Essay by Betsy L. Howell
The banging on the cab door awoke me. My watch glowed 1:00
a.m. and Yusuf, the Somali truck driver I had hitched a ride with, rolled
down the window. A man outside spoke loud, rapid Swahili. He
shined a light inside. Yusuf answered loudly. I understood nothing and
lay back in the darkened corners of the semi’s loft, fearing the man was
asking, “How much for the blond?” Eventually, he left, Yusuf raised the
window, and the African night returned to silence, but I couldn’t go back
to sleep. I was in a semi-truck on the side of the highway outside a
small village in western Tanzania with a man I’d only met that morning
who spoke little English. Before the knocking, we’d been asleep, me in
the loft on a foam pad and Yusuf slumped over the engine well. If my
parents knew about this, they would kill me, but I had departed weeks
ago from my African itinerary and yesterday left behind my traveling
companion. No one knew where I was.
It hadn’t been my intention to go astray. In Kigali, Rwanda,
however, there’d been no buses to Tanzania. My choices for reaching
Mwanza, on the south shore of Lake Victoria, included flying or getting
a ride with a truck driver. My guidebook recommended going to
Kigali’s “Stir Truck Park” to look for truckers headed east. It also
recommended finding a driver from Somalia.
At the park, men stared at my blond ponytail and giant blue
backpack. When I explained my needs, the attendant at the entrance
pointed to a red truck attached to an empty flatbed. “Ask for Yusuf,”
he said. On the other side of the cab, where bold white letters read, NO
PASSENGERS ALLOWED, I found Yusuf, a middle-aged African
man with a slight paunch, a beard, and a short-sleeved dress shirt
unbuttoned to his stomach. A young boy about fourteen was helping
Yusuf load bags onto the flatbed.
“Jambo,” I said in Swahili, then asked in English if they were going
to Mwanza. Yusuf nodded and smiled. His teeth gleamed like squares
of light within a soft, relaxed face. I requested a ride. Yusuf conveyed
with gestures and numbers spoken in English that he and the boy, Mangee,
were leaving for Mwanza in a half-hour. Yes, I could come along.
I returned to the attendant’s hut to wait and bought a Coke from a
woman pushing a wheelbarrow filled with ice and bottles of soda. This
is it, I thought. I will now be going off into something I can’t predict,
completely at the mercy of strangers. If I vanish, my family won’t
know where to start looking. These thoughts, while sobering, made my
body tingle with excitement as common sense attempted to prevail. You
could go to the airport right now, the sense said, and book a flight
over the unknown that looms between Kigali and Lake Tanzania.
The squeak of the wheelbarrow signaled the return of the little African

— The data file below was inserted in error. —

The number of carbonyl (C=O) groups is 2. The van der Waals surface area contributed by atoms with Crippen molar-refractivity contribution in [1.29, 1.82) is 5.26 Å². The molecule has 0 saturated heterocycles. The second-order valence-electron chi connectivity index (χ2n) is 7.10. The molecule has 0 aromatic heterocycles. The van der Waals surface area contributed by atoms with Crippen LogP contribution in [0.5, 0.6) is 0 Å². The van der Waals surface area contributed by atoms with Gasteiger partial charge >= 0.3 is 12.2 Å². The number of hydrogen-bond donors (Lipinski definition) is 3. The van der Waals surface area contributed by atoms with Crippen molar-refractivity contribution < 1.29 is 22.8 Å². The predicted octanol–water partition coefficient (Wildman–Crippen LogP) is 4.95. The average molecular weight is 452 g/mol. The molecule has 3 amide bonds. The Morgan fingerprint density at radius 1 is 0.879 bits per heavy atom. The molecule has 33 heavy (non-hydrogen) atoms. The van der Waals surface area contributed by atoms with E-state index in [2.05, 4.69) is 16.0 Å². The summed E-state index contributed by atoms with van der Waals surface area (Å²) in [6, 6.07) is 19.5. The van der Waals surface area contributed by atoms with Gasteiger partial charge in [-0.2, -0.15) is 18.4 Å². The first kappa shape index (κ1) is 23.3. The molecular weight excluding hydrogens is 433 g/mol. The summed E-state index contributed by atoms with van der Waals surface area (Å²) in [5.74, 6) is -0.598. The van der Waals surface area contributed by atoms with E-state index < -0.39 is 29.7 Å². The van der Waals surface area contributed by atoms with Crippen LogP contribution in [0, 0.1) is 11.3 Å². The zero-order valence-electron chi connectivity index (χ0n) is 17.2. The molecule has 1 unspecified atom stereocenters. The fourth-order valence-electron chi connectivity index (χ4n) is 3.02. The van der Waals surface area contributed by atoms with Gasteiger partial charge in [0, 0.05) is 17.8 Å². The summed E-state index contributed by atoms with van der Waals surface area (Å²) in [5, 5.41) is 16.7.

woman who took my empty bottle with a toothless smile. No, I decided,
I could not do that.
Two hours later, Yusuf, Mangee, and I were at the Rwanda-
Tanzania border. An unsmiling official with a uniform buttoned tightly to
his neck asked me where I was going and why. I told him my destination
and that I had come to Africa to look for a job. I’m a wildlife biologist, I
“You’re not a tourist?”
“Oh no. I want to stay in Africa. But I have to get to Mwanza as
soon as possible.”
The man made marks on a piece of paper then looked at my
currency declaration form. “Why do you have so much money?” he asked.
I’d been told not to declare everything, but if one didn’t and was
searched, the consequences could be bad. I shrugged. “I have a good
job at home.”
The man looked dubious. “You’re too young to have this much
money,” he stated flatly. “Your father must be helping you.”
The gray-green forests of northwest Tanzania rushed by as Yusuf
drove the semi over the flawless highway. Everyone had told me the
roads were terrible in this country but they obviously hadn’t traveled here.
Gazelle dashed across our path and warthogs, with tails sticking straight up,
ran through the swaying grasses. The blue sky above seemed endless. We
stopped for chai and chapatis in a village and I asked Yusuf if we would be
in Mwanza soon. He smiled and nodded. I looked forward to getting a
room and having a cold shower.
Yusuf and I didn’t talk during the ride. The noise in the cab would
have curtailed most conversation, even if we had spoken the same language.
Mangee, whom I only saw during stops, rode in the back with the cargo, so
I spent the hours reflecting on finally fulfilling a dream. Living and working in
Africa had been my life’s goal since I’d read Born Free by Joy Adamson as
a child. The wildlife, the wildness, the landscape all had painted my heart
with images of living in Africa’s hinterlands. I’d been in Kenya, Uganda, and
Rwanda for the last month getting a taste of the cultures, people, and beasts,
and traveling was fun but now I wanted to pour myself into finding work,
volunteer or paid I didn’t care, just as long as it took me into the African
As the daylight waned, I looked for Lake Victoria and the lights of
Mwanza. Instead, Yusuf pulled into a village of a few buildings, with blue-
green bulbs hanging from outdoor lines. He announced, “Ushirombo,” as
locals surrounded the semi. Yusuf and Mangee seemed to know many of
them and, before I knew it, Mangee had disappeared and Yusuf and I were
whisked into a restaurant where we ate beans and rice and drank more chai.